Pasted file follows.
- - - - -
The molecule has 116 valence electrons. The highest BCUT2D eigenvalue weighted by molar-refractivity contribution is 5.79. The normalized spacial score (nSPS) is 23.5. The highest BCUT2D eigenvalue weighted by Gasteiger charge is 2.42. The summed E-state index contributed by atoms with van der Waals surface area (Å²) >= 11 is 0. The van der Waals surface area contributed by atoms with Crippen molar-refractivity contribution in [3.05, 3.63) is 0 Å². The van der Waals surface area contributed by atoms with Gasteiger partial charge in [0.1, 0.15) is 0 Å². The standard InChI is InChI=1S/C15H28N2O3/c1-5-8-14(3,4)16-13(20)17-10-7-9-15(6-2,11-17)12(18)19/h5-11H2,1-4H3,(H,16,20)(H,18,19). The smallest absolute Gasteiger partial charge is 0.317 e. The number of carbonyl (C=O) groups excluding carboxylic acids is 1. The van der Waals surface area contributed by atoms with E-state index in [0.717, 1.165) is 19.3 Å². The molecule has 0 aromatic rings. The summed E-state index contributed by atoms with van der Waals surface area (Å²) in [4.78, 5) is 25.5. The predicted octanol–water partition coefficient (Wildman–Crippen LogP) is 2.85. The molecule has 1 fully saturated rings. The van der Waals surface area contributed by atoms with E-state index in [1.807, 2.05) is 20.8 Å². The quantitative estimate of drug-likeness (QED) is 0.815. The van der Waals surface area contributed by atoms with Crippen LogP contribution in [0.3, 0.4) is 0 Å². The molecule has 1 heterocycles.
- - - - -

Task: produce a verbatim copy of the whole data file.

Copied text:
The molecule has 116 valence electrons. The highest BCUT2D eigenvalue weighted by molar-refractivity contribution is 5.79. The normalized spacial score (nSPS) is 23.5. The highest BCUT2D eigenvalue weighted by Gasteiger charge is 2.42. The summed E-state index contributed by atoms with van der Waals surface area (Å²) >= 11 is 0. The van der Waals surface area contributed by atoms with Crippen molar-refractivity contribution in [3.05, 3.63) is 0 Å². The van der Waals surface area contributed by atoms with Gasteiger partial charge in [0.1, 0.15) is 0 Å². The standard InChI is InChI=1S/C15H28N2O3/c1-5-8-14(3,4)16-13(20)17-10-7-9-15(6-2,11-17)12(18)19/h5-11H2,1-4H3,(H,16,20)(H,18,19). The smallest absolute Gasteiger partial charge is 0.317 e. The number of carbonyl (C=O) groups excluding carboxylic acids is 1. The van der Waals surface area contributed by atoms with E-state index in [0.717, 1.165) is 19.3 Å². The molecule has 0 aromatic rings. The summed E-state index contributed by atoms with van der Waals surface area (Å²) in [4.78, 5) is 25.5. The predicted octanol–water partition coefficient (Wildman–Crippen LogP) is 2.85. The molecule has 1 fully saturated rings. The van der Waals surface area contributed by atoms with E-state index in [1.807, 2.05) is 20.8 Å². The quantitative estimate of drug-likeness (QED) is 0.815. The van der Waals surface area contributed by atoms with Crippen LogP contribution in [0.3, 0.4) is 0 Å². The molecule has 1 heterocycles.